So what does this all mean to me?  Well I’m expecting a low pension amount.  You see there are 42 years between 18 and 60, and I’m going to have zero incomes for 18 years (age 42 to 60) when that 16% drop out will only cover 6.7 of those.   Then I could get a 36% reduction for taking the pension at 60, to offset this a little I will take it at 62 instead.  In the end I’ll have a low number.  So the best way to get an estimate of your pension is to plug your data into this calculator and adjust your income level down later on to simulate your early retirement.  It takes some work but it does give you a number (see this post for detailed instructions). I plugged in all of my values and get an estimate of $5556/year for me and $1200/year for my wife.

Therefore in grand total I expect these two programs, OAS and CPP, will provide $13,295 of income after age 65.

Tomorrow I will pull together all this income and savings estimates to figure out if I have enough to retire at 42.

Comments

5 Responses to “2012 Retirement Calculations – Part III”
  1. deegee says:

    Wow, you have two government programs which pay retirement benefits? We have only 1 here in the USA (Social Security). Not sure which one is closer to our SS program.

    But you still need to be able to get from your planned ER age (42) to age 60, when you can begin tapping into your massive reinforcements.

  2. funkright says:

    just wondering where you are getting the 5% return rate….?

    “Starting at $19,500
    Adding $1667/month at 5%
    In 8 years I will have:$225,339″

  3. Lorain says:

    Please send in a request for a proper pension estimate.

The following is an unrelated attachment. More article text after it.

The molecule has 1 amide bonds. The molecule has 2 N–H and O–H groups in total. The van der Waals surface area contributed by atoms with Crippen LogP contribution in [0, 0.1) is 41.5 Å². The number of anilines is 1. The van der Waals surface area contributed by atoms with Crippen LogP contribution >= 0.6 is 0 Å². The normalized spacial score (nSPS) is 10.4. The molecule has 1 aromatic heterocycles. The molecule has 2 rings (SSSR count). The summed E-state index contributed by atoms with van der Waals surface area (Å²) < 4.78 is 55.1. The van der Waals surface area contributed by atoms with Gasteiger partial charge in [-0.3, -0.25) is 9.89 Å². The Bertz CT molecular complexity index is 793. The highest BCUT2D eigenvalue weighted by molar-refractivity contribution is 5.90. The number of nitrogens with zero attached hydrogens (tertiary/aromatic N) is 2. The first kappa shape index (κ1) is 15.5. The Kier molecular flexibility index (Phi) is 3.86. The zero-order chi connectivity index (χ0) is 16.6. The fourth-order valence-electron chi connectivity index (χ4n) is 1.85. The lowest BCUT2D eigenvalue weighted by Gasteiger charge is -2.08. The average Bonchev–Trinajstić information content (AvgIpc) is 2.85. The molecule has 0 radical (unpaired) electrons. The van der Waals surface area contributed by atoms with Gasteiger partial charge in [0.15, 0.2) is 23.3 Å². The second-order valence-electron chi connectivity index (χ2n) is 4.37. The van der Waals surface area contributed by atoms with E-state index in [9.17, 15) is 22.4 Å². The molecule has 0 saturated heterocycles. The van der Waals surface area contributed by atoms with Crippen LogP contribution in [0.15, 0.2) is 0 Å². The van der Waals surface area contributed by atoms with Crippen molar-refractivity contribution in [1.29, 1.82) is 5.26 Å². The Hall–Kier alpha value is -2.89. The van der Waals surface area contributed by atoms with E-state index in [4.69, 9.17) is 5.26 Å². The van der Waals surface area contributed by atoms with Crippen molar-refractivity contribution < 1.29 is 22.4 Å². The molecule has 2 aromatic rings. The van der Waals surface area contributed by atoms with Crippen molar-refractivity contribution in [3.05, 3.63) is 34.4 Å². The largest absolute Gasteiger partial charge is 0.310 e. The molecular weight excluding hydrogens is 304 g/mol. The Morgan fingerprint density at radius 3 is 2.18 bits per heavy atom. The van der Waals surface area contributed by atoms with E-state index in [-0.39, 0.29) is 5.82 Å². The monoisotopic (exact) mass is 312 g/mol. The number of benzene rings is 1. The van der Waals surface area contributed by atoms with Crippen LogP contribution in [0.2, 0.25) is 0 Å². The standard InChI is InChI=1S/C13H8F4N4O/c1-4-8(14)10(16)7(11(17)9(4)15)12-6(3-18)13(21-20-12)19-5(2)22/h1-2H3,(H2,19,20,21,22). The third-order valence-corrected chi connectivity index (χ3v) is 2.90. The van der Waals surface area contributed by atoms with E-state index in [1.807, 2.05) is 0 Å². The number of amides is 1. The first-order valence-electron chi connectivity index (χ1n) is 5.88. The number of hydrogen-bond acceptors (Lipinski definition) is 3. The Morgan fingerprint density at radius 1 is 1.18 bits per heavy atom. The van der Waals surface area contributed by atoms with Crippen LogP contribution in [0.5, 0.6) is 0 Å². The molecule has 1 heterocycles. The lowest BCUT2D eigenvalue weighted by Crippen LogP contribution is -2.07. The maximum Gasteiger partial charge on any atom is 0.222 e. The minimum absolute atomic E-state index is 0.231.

They make it hard to find on their site but here is the link
    http://www.servicecanada.gc.ca/cgi-bin/search/eforms/index.cgi?app=prfl&frm=isp1003&ln=en
    Hubby and I have both done this and have our estimates in hand.
    Tim…I would want more money than you plan to have to feel safe and secure…but then again I want to see the world!!
    Wish you the best….we will go into retirement soon, just need to get totally fed up at work and that has not happened quite yet,and maybe it’s because we have a month in Mexico coming up!!! Gotta love Christmas on the beach

  4. Simon Pickard says:

    5%?! You’re joking aren’t you?
    Where do you hope to get this (after tax) return on your savings?
    Would love to know!

  5. Tim Stobbs says:

    @deegee – OAS is likely the most similar to SS in the US, but in all honestly they don’t entirely compare well as there is some little differences.

    @funkright – See the early posts in the series, I outline why I use 5% there. Yet the short answer is because that is the rough real return I’ve personally been getting.

    @Lorain – Thanks for the link. I should have posted that. This plan has always been about providing a baseline of living. I plan to work a little bit for the extras in life.

    @Simon – I’m currently getting a real return of 5% (or 7% with inflation) for a while now. Most of my accounts exceed that. What I invest in: I’ve got a good pension plan at work with low fees and some index funds again with low fees for the RRSP. Taxable accounts are mainly dividend paying stocks, I pick them up as things do a little drop at 5 to 6% yields, they typically keep rising payouts roughly to inflation overall. It can be done, it isn’t easy, but possible.

    Hope that helps,
    Tim